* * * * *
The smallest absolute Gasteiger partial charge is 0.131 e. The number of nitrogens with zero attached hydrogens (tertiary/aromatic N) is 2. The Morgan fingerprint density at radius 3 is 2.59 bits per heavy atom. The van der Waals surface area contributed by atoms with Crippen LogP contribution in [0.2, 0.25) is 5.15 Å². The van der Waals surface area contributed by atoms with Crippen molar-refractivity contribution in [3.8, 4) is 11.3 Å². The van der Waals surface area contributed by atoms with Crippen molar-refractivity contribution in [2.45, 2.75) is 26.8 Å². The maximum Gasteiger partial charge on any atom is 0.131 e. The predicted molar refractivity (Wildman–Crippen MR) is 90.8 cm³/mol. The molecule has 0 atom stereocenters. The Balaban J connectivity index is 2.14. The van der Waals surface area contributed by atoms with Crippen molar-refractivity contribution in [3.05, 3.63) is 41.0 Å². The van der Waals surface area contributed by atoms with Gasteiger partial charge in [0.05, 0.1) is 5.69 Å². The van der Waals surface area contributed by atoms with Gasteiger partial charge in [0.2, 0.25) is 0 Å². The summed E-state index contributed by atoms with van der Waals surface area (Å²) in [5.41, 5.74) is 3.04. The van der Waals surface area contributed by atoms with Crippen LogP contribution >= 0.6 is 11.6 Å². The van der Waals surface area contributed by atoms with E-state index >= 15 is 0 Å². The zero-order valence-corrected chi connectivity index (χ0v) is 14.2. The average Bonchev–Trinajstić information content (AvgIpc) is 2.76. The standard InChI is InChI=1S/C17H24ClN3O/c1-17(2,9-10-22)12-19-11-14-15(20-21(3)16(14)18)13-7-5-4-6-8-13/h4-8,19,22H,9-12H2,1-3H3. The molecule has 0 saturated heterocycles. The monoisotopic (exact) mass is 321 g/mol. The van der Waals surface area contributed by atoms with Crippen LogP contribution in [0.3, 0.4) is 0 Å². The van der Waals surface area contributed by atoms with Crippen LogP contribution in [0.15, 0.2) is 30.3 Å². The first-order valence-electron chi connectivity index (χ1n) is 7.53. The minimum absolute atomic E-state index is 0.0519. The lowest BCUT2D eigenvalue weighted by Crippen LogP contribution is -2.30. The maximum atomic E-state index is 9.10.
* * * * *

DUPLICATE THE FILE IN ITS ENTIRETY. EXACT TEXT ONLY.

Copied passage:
The smallest absolute Gasteiger partial charge is 0.131 e. The number of nitrogens with zero attached hydrogens (tertiary/aromatic N) is 2. The Morgan fingerprint density at radius 3 is 2.59 bits per heavy atom. The van der Waals surface area contributed by atoms with Crippen LogP contribution in [0.2, 0.25) is 5.15 Å². The van der Waals surface area contributed by atoms with Crippen molar-refractivity contribution in [3.8, 4) is 11.3 Å². The van der Waals surface area contributed by atoms with Crippen molar-refractivity contribution in [2.45, 2.75) is 26.8 Å². The maximum Gasteiger partial charge on any atom is 0.131 e. The predicted molar refractivity (Wildman–Crippen MR) is 90.8 cm³/mol. The molecule has 0 atom stereocenters. The Balaban J connectivity index is 2.14. The van der Waals surface area contributed by atoms with Crippen molar-refractivity contribution in [3.05, 3.63) is 41.0 Å². The van der Waals surface area contributed by atoms with Gasteiger partial charge in [0.05, 0.1) is 5.69 Å². The van der Waals surface area contributed by atoms with Gasteiger partial charge in [0.2, 0.25) is 0 Å². The summed E-state index contributed by atoms with van der Waals surface area (Å²) in [5.41, 5.74) is 3.04. The van der Waals surface area contributed by atoms with Crippen LogP contribution >= 0.6 is 11.6 Å². The van der Waals surface area contributed by atoms with E-state index >= 15 is 0 Å². The zero-order valence-corrected chi connectivity index (χ0v) is 14.2. The average Bonchev–Trinajstić information content (AvgIpc) is 2.76. The standard InChI is InChI=1S/C17H24ClN3O/c1-17(2,9-10-22)12-19-11-14-15(20-21(3)16(14)18)13-7-5-4-6-8-13/h4-8,19,22H,9-12H2,1-3H3. The molecule has 0 saturated heterocycles. The monoisotopic (exact) mass is 321 g/mol. The van der Waals surface area contributed by atoms with Crippen LogP contribution in [0.3, 0.4) is 0 Å². The van der Waals surface area contributed by atoms with Crippen LogP contribution in [0.15, 0.2) is 30.3 Å². The first-order valence-electron chi connectivity index (χ1n) is 7.53. The minimum absolute atomic E-state index is 0.0519. The lowest BCUT2D eigenvalue weighted by Crippen LogP contribution is -2.30. The maximum atomic E-state index is 9.10.